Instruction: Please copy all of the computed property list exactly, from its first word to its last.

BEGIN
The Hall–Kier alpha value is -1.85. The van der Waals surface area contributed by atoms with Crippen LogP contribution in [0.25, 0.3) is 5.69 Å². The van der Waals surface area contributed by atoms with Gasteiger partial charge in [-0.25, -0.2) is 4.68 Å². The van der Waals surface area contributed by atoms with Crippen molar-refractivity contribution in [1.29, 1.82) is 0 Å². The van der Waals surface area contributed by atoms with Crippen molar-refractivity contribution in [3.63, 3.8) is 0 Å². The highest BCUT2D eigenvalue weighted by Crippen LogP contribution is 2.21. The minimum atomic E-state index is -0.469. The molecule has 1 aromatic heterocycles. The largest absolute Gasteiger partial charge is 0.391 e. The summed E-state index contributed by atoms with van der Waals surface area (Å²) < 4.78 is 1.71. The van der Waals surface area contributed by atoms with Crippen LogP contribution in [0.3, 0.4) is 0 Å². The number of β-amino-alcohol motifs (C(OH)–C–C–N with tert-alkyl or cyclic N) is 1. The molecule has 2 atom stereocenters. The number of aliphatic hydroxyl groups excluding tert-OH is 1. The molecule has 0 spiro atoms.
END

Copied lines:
The Hall–Kier alpha value is -1.85. The van der Waals surface area contributed by atoms with Crippen LogP contribution in [0.25, 0.3) is 5.69 Å². The van der Waals surface area contributed by atoms with Gasteiger partial charge in [-0.25, -0.2) is 4.68 Å². The van der Waals surface area contributed by atoms with Crippen molar-refractivity contribution in [1.29, 1.82) is 0 Å². The van der Waals surface area contributed by atoms with Crippen molar-refractivity contribution in [3.63, 3.8) is 0 Å². The highest BCUT2D eigenvalue weighted by Crippen LogP contribution is 2.21. The minimum atomic E-state index is -0.469. The molecule has 1 aromatic heterocycles. The largest absolute Gasteiger partial charge is 0.391 e. The summed E-state index contributed by atoms with van der Waals surface area (Å²) < 4.78 is 1.71. The van der Waals surface area contributed by atoms with Crippen LogP contribution in [0.3, 0.4) is 0 Å². The number of β-amino-alcohol motifs (C(OH)–C–C–N with tert-alkyl or cyclic N) is 1. The molecule has 2 atom stereocenters. The number of aliphatic hydroxyl groups excluding tert-OH is 1. The molecule has 0 spiro atoms.